Tuesday, August 18, 2009
By Elise Nakhnikian
Paper Heart’s Charlyne Yi, the gawky stoner girlfriend from Knocked Up, is an odd duck. So tomboyish her best friend/producer calls her “Chuck” and so guilelessly geeky I can’t watch her without wondering if she has Asperger Syndrome, she’s hardly what you’d expect from the cowriter and star of a self-described “documentary about love.” But then, that’s kind of the point of this raggedly charming little movie.
Paper Heart hints at the variety and mystery of romance by letting regular people describe how they found love – or lost it. To get those stories, Yi zigzagged across the country with her cowriter and director Nicholas Jasenovec, a small crew, and two handheld cameras, stopping to interview a series of refreshingly direct, unglamorous people.
That’s just the outer layer of this thoughtfully constructed little film.
Excerpts from those interviews are folded into a fictional story about Yi herself – or, rather, a character played by Yi who shares her name and a lot of her characteristics. After declaring that she has never been in love and doesn’t think she ever will be, Yi decides to make a movie – the documentary we’re watching – with her best friend Jasenovec. If she talks to enough people about love, she figures, maybe she can find out what it is and why she hasn’t been able to experience it.
Shot with handheld cameras, natural-looking lighting, naturalistic acting, and impromptu-sounding dialogue, Paper Heart is a fiction film posing as a documentary. Jasenovec isn’t even Jasenovic: He’s played by actor Jake Johnson. The filmmakers are coy about what else isn’t real, but I’m pretty sure everything aside from the interviews was scripted. They have fun making us guess, though, throwing in fistfuls of red herrings like the party scene where actor Michael Cera asks “Will this be in the movie?” and is told “Probably not.”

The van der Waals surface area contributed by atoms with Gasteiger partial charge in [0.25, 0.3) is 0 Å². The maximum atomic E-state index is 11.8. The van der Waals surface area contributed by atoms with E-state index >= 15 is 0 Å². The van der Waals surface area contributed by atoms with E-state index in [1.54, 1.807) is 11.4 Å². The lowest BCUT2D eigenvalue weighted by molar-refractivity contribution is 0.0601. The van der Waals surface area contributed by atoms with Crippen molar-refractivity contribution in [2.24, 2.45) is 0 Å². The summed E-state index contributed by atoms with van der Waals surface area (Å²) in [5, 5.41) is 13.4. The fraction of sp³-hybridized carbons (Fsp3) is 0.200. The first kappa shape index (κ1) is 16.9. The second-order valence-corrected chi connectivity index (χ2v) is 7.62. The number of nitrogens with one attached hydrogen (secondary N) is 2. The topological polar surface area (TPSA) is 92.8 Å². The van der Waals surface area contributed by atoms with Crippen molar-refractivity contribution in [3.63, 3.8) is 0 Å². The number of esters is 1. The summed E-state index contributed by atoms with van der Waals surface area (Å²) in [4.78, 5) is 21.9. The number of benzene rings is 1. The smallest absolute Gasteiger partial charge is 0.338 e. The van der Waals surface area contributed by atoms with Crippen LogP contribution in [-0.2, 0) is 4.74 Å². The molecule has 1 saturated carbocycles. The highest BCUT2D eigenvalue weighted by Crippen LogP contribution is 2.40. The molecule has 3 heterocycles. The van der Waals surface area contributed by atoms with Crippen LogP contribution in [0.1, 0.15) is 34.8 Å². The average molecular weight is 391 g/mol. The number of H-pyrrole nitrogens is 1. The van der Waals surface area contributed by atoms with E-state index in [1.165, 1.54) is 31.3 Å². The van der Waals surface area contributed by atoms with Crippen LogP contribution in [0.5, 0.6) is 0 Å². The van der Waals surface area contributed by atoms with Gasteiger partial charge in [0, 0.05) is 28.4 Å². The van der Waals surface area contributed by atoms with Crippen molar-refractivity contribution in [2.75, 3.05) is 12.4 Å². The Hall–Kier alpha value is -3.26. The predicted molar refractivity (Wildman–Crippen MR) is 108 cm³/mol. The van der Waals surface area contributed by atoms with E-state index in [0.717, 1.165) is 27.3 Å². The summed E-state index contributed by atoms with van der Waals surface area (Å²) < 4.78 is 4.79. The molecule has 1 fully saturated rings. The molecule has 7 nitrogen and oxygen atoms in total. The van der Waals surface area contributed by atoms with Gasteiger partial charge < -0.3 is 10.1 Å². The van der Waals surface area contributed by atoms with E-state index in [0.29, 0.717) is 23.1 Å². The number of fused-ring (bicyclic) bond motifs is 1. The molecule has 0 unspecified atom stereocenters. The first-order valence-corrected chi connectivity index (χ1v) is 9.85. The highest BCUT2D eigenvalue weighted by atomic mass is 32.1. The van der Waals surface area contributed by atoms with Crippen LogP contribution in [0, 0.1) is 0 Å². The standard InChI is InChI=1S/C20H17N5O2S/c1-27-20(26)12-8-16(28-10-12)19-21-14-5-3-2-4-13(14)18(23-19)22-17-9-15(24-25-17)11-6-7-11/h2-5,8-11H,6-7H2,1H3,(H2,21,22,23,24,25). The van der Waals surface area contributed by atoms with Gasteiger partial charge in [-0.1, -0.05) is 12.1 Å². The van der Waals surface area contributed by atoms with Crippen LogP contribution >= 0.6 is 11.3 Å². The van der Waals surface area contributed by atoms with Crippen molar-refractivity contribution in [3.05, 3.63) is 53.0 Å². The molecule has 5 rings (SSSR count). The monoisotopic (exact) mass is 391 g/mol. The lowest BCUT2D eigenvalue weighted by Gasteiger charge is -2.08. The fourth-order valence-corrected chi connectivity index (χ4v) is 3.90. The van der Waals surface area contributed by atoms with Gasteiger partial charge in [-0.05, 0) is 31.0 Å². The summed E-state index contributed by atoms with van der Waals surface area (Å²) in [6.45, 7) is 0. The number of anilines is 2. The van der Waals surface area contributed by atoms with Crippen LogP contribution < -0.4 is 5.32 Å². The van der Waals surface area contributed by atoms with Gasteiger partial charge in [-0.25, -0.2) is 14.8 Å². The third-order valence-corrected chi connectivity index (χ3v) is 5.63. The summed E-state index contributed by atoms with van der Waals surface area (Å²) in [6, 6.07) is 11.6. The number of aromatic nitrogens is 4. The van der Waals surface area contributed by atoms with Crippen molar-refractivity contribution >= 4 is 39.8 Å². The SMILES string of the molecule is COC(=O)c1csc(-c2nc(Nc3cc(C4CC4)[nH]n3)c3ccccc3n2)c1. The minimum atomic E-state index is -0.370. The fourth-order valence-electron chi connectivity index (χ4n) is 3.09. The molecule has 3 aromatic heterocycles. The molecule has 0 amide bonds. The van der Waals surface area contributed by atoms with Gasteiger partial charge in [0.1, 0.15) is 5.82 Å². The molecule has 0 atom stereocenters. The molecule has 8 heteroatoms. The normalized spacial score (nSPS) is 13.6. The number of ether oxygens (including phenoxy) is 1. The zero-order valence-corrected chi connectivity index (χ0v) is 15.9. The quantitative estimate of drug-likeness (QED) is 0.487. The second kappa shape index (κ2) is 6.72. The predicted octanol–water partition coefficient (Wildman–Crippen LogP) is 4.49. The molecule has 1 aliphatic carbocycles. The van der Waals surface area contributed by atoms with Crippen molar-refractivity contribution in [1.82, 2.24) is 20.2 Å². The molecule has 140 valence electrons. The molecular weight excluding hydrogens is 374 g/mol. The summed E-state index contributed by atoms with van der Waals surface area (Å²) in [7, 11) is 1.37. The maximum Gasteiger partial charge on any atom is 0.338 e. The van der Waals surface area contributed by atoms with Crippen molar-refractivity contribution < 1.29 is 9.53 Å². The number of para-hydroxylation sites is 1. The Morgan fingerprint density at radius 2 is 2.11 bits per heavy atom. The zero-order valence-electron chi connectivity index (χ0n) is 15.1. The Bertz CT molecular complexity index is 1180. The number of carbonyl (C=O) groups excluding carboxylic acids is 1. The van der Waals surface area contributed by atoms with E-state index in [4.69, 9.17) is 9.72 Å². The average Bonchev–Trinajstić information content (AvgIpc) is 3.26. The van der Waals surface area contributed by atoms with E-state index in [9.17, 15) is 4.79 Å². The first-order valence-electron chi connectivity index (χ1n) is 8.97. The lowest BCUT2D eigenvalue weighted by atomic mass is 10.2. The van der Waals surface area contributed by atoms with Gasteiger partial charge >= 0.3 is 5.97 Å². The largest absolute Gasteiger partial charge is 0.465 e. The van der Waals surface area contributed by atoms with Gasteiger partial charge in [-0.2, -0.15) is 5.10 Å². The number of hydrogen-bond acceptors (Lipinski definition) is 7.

Their movie within the movie also lets us watch a romance unfold instead of just hearing the process described, when Yi and Cera (who is playing himself, or someone a lot like himself) fall in love (or something a lot like love).
Hesitantly charming as always, Cera fakes sincerity and spontaneity so well you almost believe their romance, especially since gossip magazines have been speculating for years that Cera and Yi are in fact a couple. The two definitely have some kind of chemistry, with their rhyming sweatpants and hoodies. You root for them when they make a run for it, trying to escape the prying camera when the fictional Jasenovec documents their affair obsessively, insisting that it’s part of the story. And when they play music in a wordless montage, you can almost buy them as a nerdy version of the lovers in Once. Yi and Cera even composed songs for the soundtrack.
In the end, though, their affair feels about as hot as a Girl Scout picnic. The whole thing gets a little too self-consciously meta sometimes too, like when “Jasenovec” sends Yi to a psychic, to ask about her stalled affair with Cera, or when the director and his star go to Paris for what’s supposed to be her romantic ending with the leading man – and Cera doesn’t show up.
All those wheels within wheels would be spinning away without creating any friction, as distanced from love as Yi herself claims to be, if it weren’t for those disarmingly revealing real people. In one interview, a self-contained-looking divorcé mourns the loss of what he suspects was his one true love, showing himself to be unexpectedly vulnerable. In another, two elderly high school sweethearts ooze mutual appreciation decades after they met. A dryly funny family court judge and the lawyer he fell for when she argued cases in his court tag-team their story with great comic timing, and a gay man who was just looking for sex when he met his long-time partner talks about having found more than he bargained for.
The interviews are often staged in interesting settings – the divorcé is shooting pool in his basement – but Jasenovec and Yi don’t confine themselves to that footage. Instead, Yi often acts out the stories as people talk, using childishly crude puppets that she and her father made in their garage.
Like the rest of the movie, the puppets are deceptively sophisticated and sweetly entertaining. And every so often, they surprise you with a genuinely moving moment.